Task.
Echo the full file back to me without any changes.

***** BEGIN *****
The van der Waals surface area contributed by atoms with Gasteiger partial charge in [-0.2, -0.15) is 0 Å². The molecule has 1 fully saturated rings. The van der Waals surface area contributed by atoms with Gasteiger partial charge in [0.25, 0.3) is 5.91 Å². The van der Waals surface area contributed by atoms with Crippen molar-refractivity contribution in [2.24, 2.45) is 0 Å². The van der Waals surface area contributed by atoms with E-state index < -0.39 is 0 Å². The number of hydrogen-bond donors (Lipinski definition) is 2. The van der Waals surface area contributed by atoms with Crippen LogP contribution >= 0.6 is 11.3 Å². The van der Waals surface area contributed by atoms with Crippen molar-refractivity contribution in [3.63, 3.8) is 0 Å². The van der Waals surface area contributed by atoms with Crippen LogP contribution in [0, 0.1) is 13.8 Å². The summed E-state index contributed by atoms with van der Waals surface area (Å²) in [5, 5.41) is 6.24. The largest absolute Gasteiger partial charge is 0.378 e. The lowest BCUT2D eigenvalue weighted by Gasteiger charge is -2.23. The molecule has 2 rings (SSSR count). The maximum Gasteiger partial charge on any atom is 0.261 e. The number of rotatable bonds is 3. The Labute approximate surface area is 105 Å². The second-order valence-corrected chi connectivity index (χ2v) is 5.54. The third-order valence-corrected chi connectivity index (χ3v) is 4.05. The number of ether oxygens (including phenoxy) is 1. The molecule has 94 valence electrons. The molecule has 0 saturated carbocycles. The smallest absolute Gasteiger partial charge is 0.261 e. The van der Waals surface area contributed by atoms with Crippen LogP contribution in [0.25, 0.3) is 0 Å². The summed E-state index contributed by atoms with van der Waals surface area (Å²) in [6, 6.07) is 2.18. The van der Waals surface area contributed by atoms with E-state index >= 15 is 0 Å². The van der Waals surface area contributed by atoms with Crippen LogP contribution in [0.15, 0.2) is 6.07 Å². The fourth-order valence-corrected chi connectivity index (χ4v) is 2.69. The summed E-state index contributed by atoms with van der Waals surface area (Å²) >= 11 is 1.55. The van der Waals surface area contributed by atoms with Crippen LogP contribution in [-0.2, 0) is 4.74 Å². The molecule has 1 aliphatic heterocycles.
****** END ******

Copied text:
The van der Waals surface area contributed by atoms with Gasteiger partial charge in [-0.2, -0.15) is 0 Å². The molecule has 1 fully saturated rings. The van der Waals surface area contributed by atoms with Gasteiger partial charge in [0.25, 0.3) is 5.91 Å². The van der Waals surface area contributed by atoms with Crippen molar-refractivity contribution in [2.24, 2.45) is 0 Å². The van der Waals surface area contributed by atoms with E-state index < -0.39 is 0 Å². The number of hydrogen-bond donors (Lipinski definition) is 2. The van der Waals surface area contributed by atoms with Crippen LogP contribution >= 0.6 is 11.3 Å². The van der Waals surface area contributed by atoms with Crippen molar-refractivity contribution in [3.63, 3.8) is 0 Å². The van der Waals surface area contributed by atoms with Crippen LogP contribution in [0, 0.1) is 13.8 Å². The summed E-state index contributed by atoms with van der Waals surface area (Å²) in [5, 5.41) is 6.24. The largest absolute Gasteiger partial charge is 0.378 e. The lowest BCUT2D eigenvalue weighted by Gasteiger charge is -2.23. The molecule has 2 rings (SSSR count). The maximum Gasteiger partial charge on any atom is 0.261 e. The number of rotatable bonds is 3. The Labute approximate surface area is 105 Å². The second-order valence-corrected chi connectivity index (χ2v) is 5.54. The third-order valence-corrected chi connectivity index (χ3v) is 4.05. The number of ether oxygens (including phenoxy) is 1. The molecule has 94 valence electrons. The molecule has 0 saturated carbocycles. The smallest absolute Gasteiger partial charge is 0.261 e. The van der Waals surface area contributed by atoms with Crippen LogP contribution in [0.25, 0.3) is 0 Å². The summed E-state index contributed by atoms with van der Waals surface area (Å²) in [6, 6.07) is 2.18. The van der Waals surface area contributed by atoms with E-state index >= 15 is 0 Å². The van der Waals surface area contributed by atoms with Crippen LogP contribution in [0.15, 0.2) is 6.07 Å². The fourth-order valence-corrected chi connectivity index (χ4v) is 2.69. The summed E-state index contributed by atoms with van der Waals surface area (Å²) >= 11 is 1.55. The van der Waals surface area contributed by atoms with Crippen LogP contribution in [-0.2, 0) is 4.74 Å². The molecule has 1 aliphatic heterocycles.